Media  Global Economy  2023.05.17

Growing mutual mistrust between the US, the EU, and China, with no way out in sight

The role of non-state actors in overcoming ideological conflicts among nations

The article was originally posted on JBpress on March 20, 2023

The U.S.A. China Europe

1. Deepening US-China rivalry

From the end of February, I visited Washington, D.C. and three other cities in the United States as well as Paris, Brussels, and elsewhere in Europe to interview experts in international politics and diplomacy. I asked them about their views on US-China relations, among other topics.

My earlier trip to the West in September 2022 came on the heels of US House Speaker Nancy Pelosi’s visit to Taiwan. At that time, US-China relations were seriously strained. Many experts were concerned about a Taiwan contingency.

Then came the US-China summit meeting in November 2022. The two leaders agreed to work to secure bilateral dialogue channels in order to deter an armed conflict over Taiwan. This agreement seemed to have temporarily stopped the deterioration of US-China relations.

Secretary of State Antony Blinken was preparing to visit China when a Chinese balloon intruded into US airspace. His planned visit to China was postponed.

To make matters worse, the suspicion that China was providing arms to Russia came to the surface. Current US-China relations are arguably at their worst since the end of World War Two.

The US is now stepping up its ideology-oriented stance. Views emotionally critical of China are more conspicuous than ever in the country.

Such mounting criticism reflects strong mistrust of China. Speaking about the prevailing views about China in Washington, D.C., an American expert on China told me the following:

“To exaggerate a bit, a majority of people in Washington, D.C. consider any action by China a political, economic, and diplomatic threat and regard all Chinese people in the US as spies.”

In this overwhelming mood in the capital, anti-Chinese sentiments tend to drown out cool-headed discussions.

Such a tendency is shown by the reaction to the balloon incident. This American expert on China gave me the following explanation:

“A close look at media reports in the US shows that the balloon was flying at an altitude of 60,000 feet. The air at this altitude was too thin for the balloon’s propeller to control the aircraft.

Besides, the wind velocity over the US was so fast – more than 160 kilometers per hour – that the reconnaissance camera was likely unable to capture clear pictures.”

“Yet these objective facts are ignored in Washington, D.C. now. Many people in the US capital maintain that China intentionally flew a balloon over the United States and photographed a US military base in Montana. They are fanning anti-Chinese sentiments.”

This explanation provides a snapshot of Washington, D.C. today, where very sober discussions based on objective evidence are viewed with hostility as far as China issues are concerned.

I realized that even outstanding experts in the US are swayed by such a mood.

2. Major EU countries distance themselves from the US in relation to China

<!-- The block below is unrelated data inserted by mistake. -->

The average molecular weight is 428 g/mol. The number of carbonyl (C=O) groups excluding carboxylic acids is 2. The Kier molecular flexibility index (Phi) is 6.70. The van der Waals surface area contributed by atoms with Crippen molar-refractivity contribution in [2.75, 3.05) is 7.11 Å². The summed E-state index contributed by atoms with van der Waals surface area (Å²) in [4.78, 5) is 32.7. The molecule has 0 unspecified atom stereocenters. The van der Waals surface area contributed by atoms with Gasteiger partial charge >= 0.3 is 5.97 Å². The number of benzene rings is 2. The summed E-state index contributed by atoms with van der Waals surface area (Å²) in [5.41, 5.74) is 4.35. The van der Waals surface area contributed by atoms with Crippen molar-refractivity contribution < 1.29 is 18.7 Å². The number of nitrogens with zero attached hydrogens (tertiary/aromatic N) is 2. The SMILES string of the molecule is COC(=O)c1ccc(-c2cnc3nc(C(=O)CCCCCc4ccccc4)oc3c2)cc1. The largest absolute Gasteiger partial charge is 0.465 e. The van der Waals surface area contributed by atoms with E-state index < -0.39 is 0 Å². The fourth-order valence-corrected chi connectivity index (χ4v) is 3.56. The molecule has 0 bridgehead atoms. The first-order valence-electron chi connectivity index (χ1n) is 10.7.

The current administration of Joe Biden has been working to restore US relations with the EU countries – severely strained relations stemming from mutual mistrust under the former administration of Donald Trump. Improved relations are prompting some to point out that major EU countries share a gradually increasing part of US pessimism about China.

Yet even experts in the EU who hold such a view recognize that major EU countries look at China quite differently from the US even today.

Almost all the experts I interviewed in the EU emphasized that they draw a line at sharing views of their American counterparts who are leaning toward the hardline approach to China with a particular focus on the ideological conflict.

I can find very few of China experts in major EU countries who harbor emotional antagonism against China.

Rather, these experts generally stress that China continues to be a partner in addressing global issues.

An interview article illustrates such a European view of China.

This article was carried in the Japanese financial daily Nihon Keizai Shimbun on March 16. The newspaper conducted an exclusive interview with German Chancellor Olaf Scholz prior to his visit to Japan.

Scholz said, “China is an important state with great economic power. It is a partner, a competitor and systemic rival at the same time. There will be no decoupling. We will continue to work together.”

Such a view is not limited to Germany; it is shared by all the experts I interviewed in Paris and Brussels.

Recently, French President Emmanuel Macron and European Commission President Ursula Gertrud von der Leyen have been using the term “de-risking” when they refer to relations with China in their speeches and on other occasions.

The term symbolizes the stance major EU countries take in relation to China.

While decoupling represents the US’s aim to sever relations with China, de-risking characterizes these European countries’ basic stance of maintaining relations with China while reducing the associated risks they are aware of.

3. Mutual mistrust between the US and the EU

This difference in basic stance toward China between the US and the EU seems to partly reflect mutual mistrust between them.

Such a gap in perception is not clearly recognized in the US. Many American experts thus believe that experts in EU countries share Washington’s view and have been taking a hard stance on China since last year.

However, their perception proved to be wrong after I interviewed diplomats and experts in international politics in Europe. There certainly is a gap in perception between the US and the EU.

Brussels’ deep-seated mistrust of Washington, with which the EU shares the values of respecting democracy, has lingered since the Trump administration.

This fact is illustrated by a recent move by the US and the EU’s reaction to it.

The Biden administration decided to limit the scope of its subsidies for foreign corporations that wish to increase their investment in the US to those that do not use parts from other countries. This decision was made under the Inflation Reduction Act (IRA), which was enacted in August 2022.